Relationship between gape size and feeding selectivity of fish larvae from a Neotropical reservoir
Abstract:Larvae feeding selectivity of Iheringichthys labrosus, Hypophthalmus edentatus and Plagioscion squamosissimus was assessed, examining the role of mouth gape in prey selection. Fish larvae were sampled in the Itaipu Reservoir (Brazil–Paraguay). Iheringichthys labrosus and H. edentatus larvae, with small and similar gape sizes, exhibited slightly different diets; I. labrosus preferred cladocerans (Bosmina hagmanni, Bosmina huauriensis and Bosminopsis deitersi) and the rotifer Brachionus calyciflorus. Hypophthalmus edentatus, however, primarily ingested the cladocerans B. hagmanni, Ceriodaphnia cornuta, Daphnia gessneri and Diaphanosoma spinulosum. Plagioscion squamosissimus, with a greater gape size, preferred Calanoida. The mechanistic processes that determine food selectivity of fish larvae in temperate aquatic systems were similar in the Neotropical system. The trophic spectrum of these species is characterized by small- to intermediate-sized prey. Plagioscion squamosissimus larvae, which have larger mouths, exploit primarily larger prey differing from the most abundant species or size classes; consequently, their diet is quite different from I. labrosus larvae and modestly similar to H. edentatus larvae, opportunistic feeders that they eat more abundant prey.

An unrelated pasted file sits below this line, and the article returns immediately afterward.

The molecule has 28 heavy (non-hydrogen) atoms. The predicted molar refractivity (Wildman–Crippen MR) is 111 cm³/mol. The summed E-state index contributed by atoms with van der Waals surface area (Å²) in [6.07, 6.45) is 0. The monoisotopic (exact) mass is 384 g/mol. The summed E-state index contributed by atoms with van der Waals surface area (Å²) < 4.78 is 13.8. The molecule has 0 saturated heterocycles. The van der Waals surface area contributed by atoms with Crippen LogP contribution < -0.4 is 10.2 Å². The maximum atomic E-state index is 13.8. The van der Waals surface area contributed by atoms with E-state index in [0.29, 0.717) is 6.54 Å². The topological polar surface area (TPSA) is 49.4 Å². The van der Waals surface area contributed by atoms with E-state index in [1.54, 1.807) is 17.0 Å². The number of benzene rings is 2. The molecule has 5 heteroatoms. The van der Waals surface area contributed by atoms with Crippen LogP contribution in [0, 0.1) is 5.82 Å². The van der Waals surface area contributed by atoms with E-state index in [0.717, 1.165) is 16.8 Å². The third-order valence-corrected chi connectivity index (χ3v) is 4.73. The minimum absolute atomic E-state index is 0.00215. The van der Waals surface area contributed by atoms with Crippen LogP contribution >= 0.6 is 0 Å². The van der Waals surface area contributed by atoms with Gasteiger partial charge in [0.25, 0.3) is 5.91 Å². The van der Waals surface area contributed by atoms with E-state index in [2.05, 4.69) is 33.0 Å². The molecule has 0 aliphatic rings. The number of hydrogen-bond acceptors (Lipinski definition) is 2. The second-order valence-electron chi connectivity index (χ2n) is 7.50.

Document Type: Regular Paper
Affiliations: Grupo de Pesquisa em Recursos Pesqueiros e Limnologia-GERPEL, Universidade Estadual do Oeste do Paraná, Rua da Faculdade, 645. 85903-000, Toledo, Paraná, Brazil
Publication date: May 1, 2008